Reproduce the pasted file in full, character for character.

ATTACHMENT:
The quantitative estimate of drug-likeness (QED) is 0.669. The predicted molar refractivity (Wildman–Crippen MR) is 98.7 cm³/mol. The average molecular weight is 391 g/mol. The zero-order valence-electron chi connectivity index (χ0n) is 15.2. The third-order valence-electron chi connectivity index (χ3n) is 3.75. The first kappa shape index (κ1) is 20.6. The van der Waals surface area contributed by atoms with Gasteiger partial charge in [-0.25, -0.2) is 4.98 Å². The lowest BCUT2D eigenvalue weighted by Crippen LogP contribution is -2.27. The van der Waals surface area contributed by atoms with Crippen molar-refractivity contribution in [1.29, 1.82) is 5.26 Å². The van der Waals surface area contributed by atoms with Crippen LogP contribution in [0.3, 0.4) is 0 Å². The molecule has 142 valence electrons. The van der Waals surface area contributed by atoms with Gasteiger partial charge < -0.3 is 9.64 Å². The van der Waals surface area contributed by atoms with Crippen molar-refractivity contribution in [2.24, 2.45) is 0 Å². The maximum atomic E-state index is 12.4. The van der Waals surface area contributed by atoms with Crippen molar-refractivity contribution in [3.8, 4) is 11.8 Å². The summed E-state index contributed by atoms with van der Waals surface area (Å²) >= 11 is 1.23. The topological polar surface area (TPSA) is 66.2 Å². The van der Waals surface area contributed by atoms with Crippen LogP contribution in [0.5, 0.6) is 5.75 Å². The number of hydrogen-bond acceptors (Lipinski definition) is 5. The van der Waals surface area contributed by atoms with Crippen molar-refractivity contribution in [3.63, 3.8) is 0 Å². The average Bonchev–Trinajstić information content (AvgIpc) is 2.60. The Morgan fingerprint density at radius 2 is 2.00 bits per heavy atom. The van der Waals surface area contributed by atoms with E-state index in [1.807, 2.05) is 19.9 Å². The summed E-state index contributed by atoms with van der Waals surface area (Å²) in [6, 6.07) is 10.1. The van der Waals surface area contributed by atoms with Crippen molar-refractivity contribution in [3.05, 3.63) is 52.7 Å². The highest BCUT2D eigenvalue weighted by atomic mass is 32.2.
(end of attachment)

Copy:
The quantitative estimate of drug-likeness (QED) is 0.669. The predicted molar refractivity (Wildman–Crippen MR) is 98.7 cm³/mol. The average molecular weight is 391 g/mol. The zero-order valence-electron chi connectivity index (χ0n) is 15.2. The third-order valence-electron chi connectivity index (χ3n) is 3.75. The first kappa shape index (κ1) is 20.6. The van der Waals surface area contributed by atoms with Gasteiger partial charge in [-0.25, -0.2) is 4.98 Å². The lowest BCUT2D eigenvalue weighted by Crippen LogP contribution is -2.27. The van der Waals surface area contributed by atoms with Crippen molar-refractivity contribution in [1.29, 1.82) is 5.26 Å². The van der Waals surface area contributed by atoms with Crippen LogP contribution in [0.3, 0.4) is 0 Å². The molecule has 142 valence electrons. The van der Waals surface area contributed by atoms with Gasteiger partial charge < -0.3 is 9.64 Å². The van der Waals surface area contributed by atoms with Crippen molar-refractivity contribution in [2.24, 2.45) is 0 Å². The maximum atomic E-state index is 12.4. The van der Waals surface area contributed by atoms with Crippen molar-refractivity contribution in [3.8, 4) is 11.8 Å². The summed E-state index contributed by atoms with van der Waals surface area (Å²) >= 11 is 1.23. The topological polar surface area (TPSA) is 66.2 Å². The van der Waals surface area contributed by atoms with Crippen LogP contribution in [0.5, 0.6) is 5.75 Å². The number of hydrogen-bond acceptors (Lipinski definition) is 5. The van der Waals surface area contributed by atoms with Crippen molar-refractivity contribution in [3.63, 3.8) is 0 Å². The average Bonchev–Trinajstić information content (AvgIpc) is 2.60. The Morgan fingerprint density at radius 2 is 2.00 bits per heavy atom. The van der Waals surface area contributed by atoms with E-state index in [1.807, 2.05) is 19.9 Å². The summed E-state index contributed by atoms with van der Waals surface area (Å²) in [6, 6.07) is 10.1. The van der Waals surface area contributed by atoms with Crippen molar-refractivity contribution in [3.05, 3.63) is 52.7 Å². The highest BCUT2D eigenvalue weighted by atomic mass is 32.2.